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June 12, 1987 - Image 45

Resource type:
Text
Publication:
The Detroit Jewish News, 1987-06-12

Disclaimer: Computer generated plain text may have errors. Read more about this.

Linda Radin

Ixtlan is a continuous
,construction project in the
woods adjacent to the
Livonia facility.

ABOVE: Patient boots.
LEFT: The Michael-
Rodecker House in Livonia.

outlet for energy and a place to learn
cooperation and comradeship.
"The Michel-Rodecker House was
25 years ahead of its time," explain-
ed Franklin. "It pioneered the group
home, offering milieu-based treat-
ment, centered around the needs of
the children. Children were offered a
short-term stay of 18 months to two
years.
"Our goal from the beginning has
been 'permanency planning. We try
to return the children to their homos,
or if appropriate, to an adoptive home
or independent living."
Independent living is a major goal
of the Transitional House, founded in
1980 in Southfield for six boys, 12- to
18-years old. These children, often
emotionally ill because of their fami-
ly situation, are offered structured
group living as an alternative to a
psychiatric hospital. After their short-
term stay, many are placed in foster
homes or, at 18 years, given the tools
to live independently.
"Many families do not want their
older teenage boys back," said
Franklin. "We try to help our boys
leave and move forward."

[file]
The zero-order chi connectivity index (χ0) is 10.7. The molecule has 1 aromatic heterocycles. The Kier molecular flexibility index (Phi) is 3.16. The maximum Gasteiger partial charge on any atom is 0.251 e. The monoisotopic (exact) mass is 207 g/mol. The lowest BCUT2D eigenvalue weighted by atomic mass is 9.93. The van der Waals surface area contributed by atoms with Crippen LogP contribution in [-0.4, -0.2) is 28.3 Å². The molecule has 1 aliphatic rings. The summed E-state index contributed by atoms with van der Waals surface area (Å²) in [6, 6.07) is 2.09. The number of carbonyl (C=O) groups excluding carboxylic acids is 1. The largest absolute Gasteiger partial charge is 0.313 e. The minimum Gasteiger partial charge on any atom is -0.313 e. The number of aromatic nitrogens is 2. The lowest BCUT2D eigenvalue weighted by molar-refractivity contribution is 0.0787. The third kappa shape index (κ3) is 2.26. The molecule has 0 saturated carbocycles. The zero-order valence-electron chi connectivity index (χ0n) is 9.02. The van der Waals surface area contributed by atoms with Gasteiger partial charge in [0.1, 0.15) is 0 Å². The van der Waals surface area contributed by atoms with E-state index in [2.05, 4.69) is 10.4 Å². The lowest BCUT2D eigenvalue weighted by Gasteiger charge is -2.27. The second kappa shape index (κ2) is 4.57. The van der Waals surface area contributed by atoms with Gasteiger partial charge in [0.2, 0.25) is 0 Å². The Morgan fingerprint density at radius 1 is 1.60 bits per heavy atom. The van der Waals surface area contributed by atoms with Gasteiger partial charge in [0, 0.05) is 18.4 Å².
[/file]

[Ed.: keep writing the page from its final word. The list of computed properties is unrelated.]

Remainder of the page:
Like the Livonia home, Transi-
tional House has a low profile, quiet-
ly set back off the street on a treed lot.
The house looks lived in and comfor-
table, designed with teenagers in
mind. The recreation room holds
weight-lifting equipment. A pin-ball
machine stands at attention in the
den.
In the kitchen, cook Wanda
Meeks is unloading the bags of frozen
treats kids love. The rest of the
groceries wait patiently in the car for
the boys' return from school. Marjorie
Friedman, the caseworker, is busy
writing notes in her office.
A similar scene is played out at
the Adolescent Girls Program, the
Southfield home established in 1982.

Six girls, 12- to 18-years old, call this
home. For many, it is the first stable
environment they have experienced.
"The majority of the children we see
are emotionally damaged by their
home life. Society has been reluctant
to hospitalize girls. Often, when we
finally receive a referral, the girls
have fallen victim to more than one
abuse. They are more streetwise than
the boys, and often much more
distrustful," said Franklin.
May Templeton, house manager,
knows first-hand the challenges work-
ing with six difficult teenage girls.
"There are emotional traumas at
least three times a week. We try to be
there for the child, to help her build
a trusting relationship, to build up
her self-confidence and give her an op-
portunity to succeed.
"Our biggest problems occur at
holiday time," said Templeton. "What
can you say to a kid who has no home
to go to? Most families want nothing
more to do with their teenage
daughters. We try to find the girls
liaisons for the holidays, families who
will show an interest and invite them
into their homes?'
On the bulletin board in
Thmpleton's office is a list of the girls'
birthdays and a homemade "Cagney
and Lacey Award" recognizing
Templeton's "work beyond the call of
duty?' It's one tangible sign of her
success.
While the residential homes
make up the core of Orchards' ser-
vices, many other programs have been
implemented for support. Foremost
among these is the Foster Care
System.
Barbara Mayer, an NCJW
volunteer, worked with Suzanne
Franklin to formalize a system that
would recruit, train and offer support
for foster families.

Continued on next page

45

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